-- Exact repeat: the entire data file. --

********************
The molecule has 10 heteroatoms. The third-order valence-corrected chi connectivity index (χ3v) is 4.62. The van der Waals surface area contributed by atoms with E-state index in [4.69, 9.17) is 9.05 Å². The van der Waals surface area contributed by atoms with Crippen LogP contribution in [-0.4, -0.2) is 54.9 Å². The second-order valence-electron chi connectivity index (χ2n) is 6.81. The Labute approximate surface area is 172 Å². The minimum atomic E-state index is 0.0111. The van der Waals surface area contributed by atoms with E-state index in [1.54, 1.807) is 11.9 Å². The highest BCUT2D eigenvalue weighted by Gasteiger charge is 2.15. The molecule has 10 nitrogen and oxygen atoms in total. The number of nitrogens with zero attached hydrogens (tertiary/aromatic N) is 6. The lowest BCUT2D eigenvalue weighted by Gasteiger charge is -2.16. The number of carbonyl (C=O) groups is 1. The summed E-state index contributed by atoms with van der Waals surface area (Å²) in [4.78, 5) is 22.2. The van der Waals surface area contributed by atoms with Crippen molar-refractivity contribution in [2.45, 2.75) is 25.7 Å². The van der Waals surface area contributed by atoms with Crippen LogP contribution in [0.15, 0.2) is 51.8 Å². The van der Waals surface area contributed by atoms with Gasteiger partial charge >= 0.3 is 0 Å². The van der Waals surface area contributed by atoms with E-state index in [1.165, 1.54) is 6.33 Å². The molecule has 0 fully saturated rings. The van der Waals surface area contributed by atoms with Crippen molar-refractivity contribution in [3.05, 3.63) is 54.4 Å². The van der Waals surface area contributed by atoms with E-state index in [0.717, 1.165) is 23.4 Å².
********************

The molecule has 10 heteroatoms. The third-order valence-corrected chi connectivity index (χ3v) is 4.62. The van der Waals surface area contributed by atoms with E-state index in [4.69, 9.17) is 9.05 Å². The van der Waals surface area contributed by atoms with Crippen LogP contribution in [-0.4, -0.2) is 54.9 Å². The second-order valence-electron chi connectivity index (χ2n) is 6.81. The Labute approximate surface area is 172 Å². The minimum atomic E-state index is 0.0111. The van der Waals surface area contributed by atoms with E-state index in [1.54, 1.807) is 11.9 Å². The highest BCUT2D eigenvalue weighted by Gasteiger charge is 2.15. The molecule has 10 nitrogen and oxygen atoms in total. The number of nitrogens with zero attached hydrogens (tertiary/aromatic N) is 6. The lowest BCUT2D eigenvalue weighted by Gasteiger charge is -2.16. The number of carbonyl (C=O) groups is 1. The summed E-state index contributed by atoms with van der Waals surface area (Å²) in [4.78, 5) is 22.2. The van der Waals surface area contributed by atoms with Crippen molar-refractivity contribution in [2.45, 2.75) is 25.7 Å². The van der Waals surface area contributed by atoms with Crippen LogP contribution in [0.15, 0.2) is 51.8 Å². The van der Waals surface area contributed by atoms with Gasteiger partial charge >= 0.3 is 0 Å². The van der Waals surface area contributed by atoms with E-state index in [1.165, 1.54) is 6.33 Å². The molecule has 0 fully saturated rings. The van der Waals surface area contributed by atoms with Crippen molar-refractivity contribution in [3.05, 3.63) is 54.4 Å². The van der Waals surface area contributed by atoms with E-state index in [0.717, 1.165) is 23.4 Å².